Apple could be facing a power chip shortage for iPhone 12

5 Nov 2020

Image: © H_Ko/

iPhone 12 production could be hampered with reports that Apple is facing a shortage of a vital chip that manages power consumption.

Following a delayed launch of the iPhone 12 range due to production issues caused by the Covid-19 pandemic, Apple may now be facing another obstacle in the production of its flagship devices. According to Bloomberg, sources familiar with Apple production said the company is facing a shortage of a power chip that is important for facilitating 5G and new camera features.

They added that the cause of the production bottleneck is the result of increasing demand for silicon and, once again, disruption caused by the pandemic. Furthermore, any potential disruptions could last over the next two financial quarters, they claimed.

While it is still unknown what the impact will be in the run up to Christmas, it’s believed that suppliers will still prioritise Apple and the iPhone 12 over other customers looking to acquire the in-demand parts.

Supply issues ‘not a surprise’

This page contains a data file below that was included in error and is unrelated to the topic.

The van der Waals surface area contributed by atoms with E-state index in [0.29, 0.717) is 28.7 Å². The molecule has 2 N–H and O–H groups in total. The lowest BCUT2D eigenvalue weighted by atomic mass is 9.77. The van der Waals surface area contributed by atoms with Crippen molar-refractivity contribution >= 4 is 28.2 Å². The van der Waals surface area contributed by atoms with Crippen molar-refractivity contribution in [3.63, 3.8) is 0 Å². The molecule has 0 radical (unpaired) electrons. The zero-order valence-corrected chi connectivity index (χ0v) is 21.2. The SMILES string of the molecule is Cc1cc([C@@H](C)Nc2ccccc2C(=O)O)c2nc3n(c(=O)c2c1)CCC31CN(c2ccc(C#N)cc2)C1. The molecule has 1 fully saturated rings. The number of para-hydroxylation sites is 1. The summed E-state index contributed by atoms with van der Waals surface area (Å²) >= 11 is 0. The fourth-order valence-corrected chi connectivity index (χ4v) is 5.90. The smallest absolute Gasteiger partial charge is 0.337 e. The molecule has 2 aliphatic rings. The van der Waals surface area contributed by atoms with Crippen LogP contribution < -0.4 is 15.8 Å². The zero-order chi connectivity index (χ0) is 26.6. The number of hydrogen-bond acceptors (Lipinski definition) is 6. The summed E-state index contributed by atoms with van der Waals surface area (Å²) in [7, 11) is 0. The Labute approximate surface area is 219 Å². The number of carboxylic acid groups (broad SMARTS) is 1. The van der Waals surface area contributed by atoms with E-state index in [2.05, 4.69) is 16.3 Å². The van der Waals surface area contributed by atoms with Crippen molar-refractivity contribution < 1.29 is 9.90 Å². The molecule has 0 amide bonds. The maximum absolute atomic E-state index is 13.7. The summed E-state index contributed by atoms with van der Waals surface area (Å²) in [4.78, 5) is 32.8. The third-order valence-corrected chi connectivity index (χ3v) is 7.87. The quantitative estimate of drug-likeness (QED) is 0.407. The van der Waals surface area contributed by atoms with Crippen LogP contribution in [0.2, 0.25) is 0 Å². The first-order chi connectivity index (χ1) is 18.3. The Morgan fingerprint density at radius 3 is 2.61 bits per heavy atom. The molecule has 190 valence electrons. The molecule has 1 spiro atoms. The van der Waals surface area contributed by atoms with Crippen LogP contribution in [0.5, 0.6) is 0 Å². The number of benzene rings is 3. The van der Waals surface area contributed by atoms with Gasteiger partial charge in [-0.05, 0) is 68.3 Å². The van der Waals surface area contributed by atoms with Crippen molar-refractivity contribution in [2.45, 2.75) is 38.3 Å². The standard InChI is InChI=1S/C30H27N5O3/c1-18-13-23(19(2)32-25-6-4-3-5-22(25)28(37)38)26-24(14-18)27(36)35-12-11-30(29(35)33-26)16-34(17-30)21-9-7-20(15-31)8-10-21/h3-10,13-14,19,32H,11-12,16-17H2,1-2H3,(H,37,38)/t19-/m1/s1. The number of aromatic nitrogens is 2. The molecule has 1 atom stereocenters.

Apple’s major chip supplier, Taiwan Semiconductor Manufacturing Company, had previously said that 5G phones require up to 40pc more chip content compared with a 4G device. This, along with the uncertainty caused by the pandemic, has resulted in phone manufacturers buying large quantities of chips to offset any future shortages.

While not specifying power-management chips, Apple CEO Tim Cook said during the company’s recent earnings call that chip supply issues were “not a surprise” given the company is ramping up production of the iPhone 12 to meet demand and that it’s “hard to predict” future disruption.

When asked about the potential disruption caused by a shortage of power-management chips, Apple declined to comment to Bloomberg. The company uses a number of suppliers for this type of chip, including Qualcomm and Texas Instruments.

The tech giant recently reported a record-setting fourth quarter with revenues of $64.7bn. However, as production delays meant the iPhone 12 launch fell outside of Apple’s 2020 fiscal year, it resulted in the steepest quarterly drop in iPhone sales in two years, down 20.7pc to $26.4bn.

Colm Gorey was a senior journalist with Silicon Republic